Republican lawmakers in the U.S. House on Tuesday made it clear that national concealed carry reciprocity was a priority for the next Congress.
A group of 59 GOP representatives introduced a proposal — to allow the holder of a valid permit to carry a concealed handgun in any state — just after the body convened for its first session this week.
The bill is sponsored by U.S. Rep. Richard Hudson, a Republican from North Carolina, who is one of just six congressmen listed among the 62 co-chairs of the pro-gun Second Amendment Coalition of advisors to President-elect Trump.
Hudson contends carry permits should be treated the same as driver’s licenses.
“Our Second Amendment right doesn’t disappear when we cross state lines, and this legislation guarantees that,” he said in a statement. “The Concealed Carry Reciprocity Act of 2017 is a common sense solution to a problem too many Americans face. It will provide law-abiding citizens the right to conceal carry and travel freely between states without worrying about conflicting state codes or onerous civil suits.”
Hudson’s plan, entered as HR 38, would allow the holder of a valid photo ID and concealed handgun permit to carry in any state so long as they are not prohibited from possessing a firearm under federal law. Persons carrying as a non-resident in a state would otherwise be bound by whatever laws of the state they are visiting. This would end the confusing patchwork of reciprocity agreements that are currently in place across the country.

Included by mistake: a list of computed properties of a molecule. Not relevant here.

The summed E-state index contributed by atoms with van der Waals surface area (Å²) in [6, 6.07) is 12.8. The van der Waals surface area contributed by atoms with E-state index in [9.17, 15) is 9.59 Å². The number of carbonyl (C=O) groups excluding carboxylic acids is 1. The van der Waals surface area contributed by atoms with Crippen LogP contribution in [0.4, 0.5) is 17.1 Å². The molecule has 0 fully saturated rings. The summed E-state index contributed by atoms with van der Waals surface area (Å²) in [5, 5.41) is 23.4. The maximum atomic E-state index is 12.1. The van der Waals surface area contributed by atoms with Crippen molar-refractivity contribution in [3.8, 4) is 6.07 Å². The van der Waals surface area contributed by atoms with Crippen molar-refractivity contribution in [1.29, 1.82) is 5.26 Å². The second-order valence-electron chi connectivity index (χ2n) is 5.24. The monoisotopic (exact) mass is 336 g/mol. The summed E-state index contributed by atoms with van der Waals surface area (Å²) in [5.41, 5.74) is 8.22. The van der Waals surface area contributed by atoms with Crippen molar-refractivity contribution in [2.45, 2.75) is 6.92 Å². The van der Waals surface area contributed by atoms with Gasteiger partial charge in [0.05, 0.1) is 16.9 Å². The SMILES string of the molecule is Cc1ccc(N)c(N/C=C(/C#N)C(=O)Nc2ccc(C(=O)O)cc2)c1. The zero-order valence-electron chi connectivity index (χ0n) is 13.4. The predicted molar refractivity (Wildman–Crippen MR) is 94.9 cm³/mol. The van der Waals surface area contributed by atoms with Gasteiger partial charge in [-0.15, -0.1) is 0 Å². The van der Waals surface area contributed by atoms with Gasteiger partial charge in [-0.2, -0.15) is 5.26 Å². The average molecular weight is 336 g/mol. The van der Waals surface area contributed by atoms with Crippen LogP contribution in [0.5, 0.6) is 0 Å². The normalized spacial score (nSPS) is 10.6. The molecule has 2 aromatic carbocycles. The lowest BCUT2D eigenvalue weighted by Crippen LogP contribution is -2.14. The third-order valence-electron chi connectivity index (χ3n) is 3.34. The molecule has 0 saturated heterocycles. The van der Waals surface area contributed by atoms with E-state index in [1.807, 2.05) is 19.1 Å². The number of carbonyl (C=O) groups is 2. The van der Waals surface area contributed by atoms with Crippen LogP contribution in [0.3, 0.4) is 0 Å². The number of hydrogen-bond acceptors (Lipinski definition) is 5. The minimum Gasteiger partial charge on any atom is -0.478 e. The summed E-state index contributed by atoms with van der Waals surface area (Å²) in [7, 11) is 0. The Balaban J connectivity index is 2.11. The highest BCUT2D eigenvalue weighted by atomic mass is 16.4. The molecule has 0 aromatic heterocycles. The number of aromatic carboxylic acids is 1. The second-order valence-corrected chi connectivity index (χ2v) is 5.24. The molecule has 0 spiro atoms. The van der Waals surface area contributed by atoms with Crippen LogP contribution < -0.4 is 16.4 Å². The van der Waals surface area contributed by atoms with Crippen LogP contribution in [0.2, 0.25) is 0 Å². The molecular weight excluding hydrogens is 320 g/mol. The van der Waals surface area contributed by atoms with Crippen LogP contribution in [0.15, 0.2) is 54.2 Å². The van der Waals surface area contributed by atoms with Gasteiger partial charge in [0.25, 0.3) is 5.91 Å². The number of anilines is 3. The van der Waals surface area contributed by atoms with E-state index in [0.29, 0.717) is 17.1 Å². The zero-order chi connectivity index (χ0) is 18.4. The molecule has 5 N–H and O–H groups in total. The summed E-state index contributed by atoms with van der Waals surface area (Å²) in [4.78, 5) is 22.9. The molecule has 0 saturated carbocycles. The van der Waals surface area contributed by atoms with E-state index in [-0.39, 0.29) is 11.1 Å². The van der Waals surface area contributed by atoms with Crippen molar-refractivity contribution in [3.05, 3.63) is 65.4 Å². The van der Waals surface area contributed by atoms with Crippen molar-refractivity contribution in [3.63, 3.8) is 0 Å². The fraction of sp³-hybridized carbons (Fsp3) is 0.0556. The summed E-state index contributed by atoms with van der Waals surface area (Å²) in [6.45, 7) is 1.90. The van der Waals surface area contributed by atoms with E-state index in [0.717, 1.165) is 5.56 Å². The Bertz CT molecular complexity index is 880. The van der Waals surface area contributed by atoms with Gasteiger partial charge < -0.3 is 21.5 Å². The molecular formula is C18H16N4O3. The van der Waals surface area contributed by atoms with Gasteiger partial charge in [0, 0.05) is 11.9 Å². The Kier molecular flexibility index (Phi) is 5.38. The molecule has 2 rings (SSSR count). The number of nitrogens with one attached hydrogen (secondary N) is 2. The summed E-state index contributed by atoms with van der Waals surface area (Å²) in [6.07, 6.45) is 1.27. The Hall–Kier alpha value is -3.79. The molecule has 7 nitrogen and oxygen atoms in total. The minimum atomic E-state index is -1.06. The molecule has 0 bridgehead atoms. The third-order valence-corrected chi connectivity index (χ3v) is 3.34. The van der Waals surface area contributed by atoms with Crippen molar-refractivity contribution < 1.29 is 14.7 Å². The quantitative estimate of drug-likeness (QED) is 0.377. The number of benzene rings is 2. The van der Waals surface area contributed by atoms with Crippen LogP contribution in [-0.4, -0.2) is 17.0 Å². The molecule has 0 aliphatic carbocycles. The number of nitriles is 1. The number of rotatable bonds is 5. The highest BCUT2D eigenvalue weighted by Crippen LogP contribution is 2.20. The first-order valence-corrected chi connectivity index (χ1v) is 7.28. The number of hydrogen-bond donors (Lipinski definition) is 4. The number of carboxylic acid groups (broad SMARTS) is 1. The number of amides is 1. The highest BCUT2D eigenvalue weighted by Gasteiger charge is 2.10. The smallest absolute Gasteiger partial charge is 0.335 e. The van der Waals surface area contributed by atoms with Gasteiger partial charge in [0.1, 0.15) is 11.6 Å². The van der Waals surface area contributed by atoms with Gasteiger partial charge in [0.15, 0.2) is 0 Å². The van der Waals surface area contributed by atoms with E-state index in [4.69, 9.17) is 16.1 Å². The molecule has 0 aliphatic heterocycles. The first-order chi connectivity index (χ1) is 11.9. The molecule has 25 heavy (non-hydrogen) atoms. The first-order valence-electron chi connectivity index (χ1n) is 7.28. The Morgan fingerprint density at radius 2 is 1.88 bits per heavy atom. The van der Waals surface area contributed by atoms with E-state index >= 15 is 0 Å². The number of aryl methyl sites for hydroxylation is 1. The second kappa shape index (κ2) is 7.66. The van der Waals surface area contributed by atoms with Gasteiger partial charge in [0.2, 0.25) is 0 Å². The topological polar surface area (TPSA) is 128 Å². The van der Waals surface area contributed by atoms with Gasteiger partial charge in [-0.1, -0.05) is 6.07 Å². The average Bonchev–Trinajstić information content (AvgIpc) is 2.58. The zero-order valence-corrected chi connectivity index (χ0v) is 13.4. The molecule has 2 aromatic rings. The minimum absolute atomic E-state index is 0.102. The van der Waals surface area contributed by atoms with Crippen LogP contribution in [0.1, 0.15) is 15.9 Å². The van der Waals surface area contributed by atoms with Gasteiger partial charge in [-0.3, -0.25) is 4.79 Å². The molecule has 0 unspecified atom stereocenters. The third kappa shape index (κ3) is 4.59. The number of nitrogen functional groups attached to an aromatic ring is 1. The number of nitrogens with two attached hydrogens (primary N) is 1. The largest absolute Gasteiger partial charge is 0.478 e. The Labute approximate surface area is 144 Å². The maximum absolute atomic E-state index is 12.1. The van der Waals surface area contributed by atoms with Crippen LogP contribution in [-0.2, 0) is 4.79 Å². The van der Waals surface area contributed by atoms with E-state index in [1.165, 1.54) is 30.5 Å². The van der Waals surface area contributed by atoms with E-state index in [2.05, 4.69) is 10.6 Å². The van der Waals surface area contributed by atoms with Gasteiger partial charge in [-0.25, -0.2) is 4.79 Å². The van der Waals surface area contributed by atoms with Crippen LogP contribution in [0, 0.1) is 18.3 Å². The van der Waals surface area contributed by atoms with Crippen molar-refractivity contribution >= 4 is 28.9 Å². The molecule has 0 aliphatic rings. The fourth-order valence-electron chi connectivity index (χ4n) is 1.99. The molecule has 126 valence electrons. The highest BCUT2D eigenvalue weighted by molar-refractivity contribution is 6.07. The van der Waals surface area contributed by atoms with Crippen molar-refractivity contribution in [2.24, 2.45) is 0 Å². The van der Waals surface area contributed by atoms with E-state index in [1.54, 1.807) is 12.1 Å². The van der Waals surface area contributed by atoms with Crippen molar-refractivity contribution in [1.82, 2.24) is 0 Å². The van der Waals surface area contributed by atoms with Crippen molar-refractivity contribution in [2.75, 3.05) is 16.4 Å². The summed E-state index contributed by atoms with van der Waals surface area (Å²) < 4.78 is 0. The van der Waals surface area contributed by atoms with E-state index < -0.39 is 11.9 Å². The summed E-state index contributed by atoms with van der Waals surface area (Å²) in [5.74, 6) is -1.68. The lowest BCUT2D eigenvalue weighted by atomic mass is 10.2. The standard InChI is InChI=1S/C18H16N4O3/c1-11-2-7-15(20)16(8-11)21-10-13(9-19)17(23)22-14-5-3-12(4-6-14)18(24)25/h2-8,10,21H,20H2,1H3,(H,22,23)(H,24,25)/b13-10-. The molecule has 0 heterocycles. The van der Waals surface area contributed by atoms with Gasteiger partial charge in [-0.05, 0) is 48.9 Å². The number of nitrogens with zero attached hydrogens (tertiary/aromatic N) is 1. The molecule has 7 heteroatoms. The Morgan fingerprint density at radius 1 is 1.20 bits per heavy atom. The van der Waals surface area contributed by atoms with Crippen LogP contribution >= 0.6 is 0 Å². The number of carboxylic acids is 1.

Residents from one of nearly a dozen constitutional carry states would have the ability to be armed in other states that recognize their own resident’s right to permitless concealed carry.
A similar proposal in the last Congress gained 121 co-sponsors, including Hudson, but failed to advance in the face of near-certain rejection from the Obama administration. The lawmaker is expecting more from the new bill with an avowedly pro-gun GOP president in the White House.
“As a member of President-elect Trump’s Second Amendment Coalition, I look forward to working with my colleagues and the administration to get this legislation across the finish line,” said Hudson.
Across the aisle, Democrats such as U.S. Sen. Richard Blumenthal of Connecticut have vowed to block any version of a national reciprocity bill in the upper chamber of Congress where Republicans hold a majority too slim to overcome a partisan filibuster.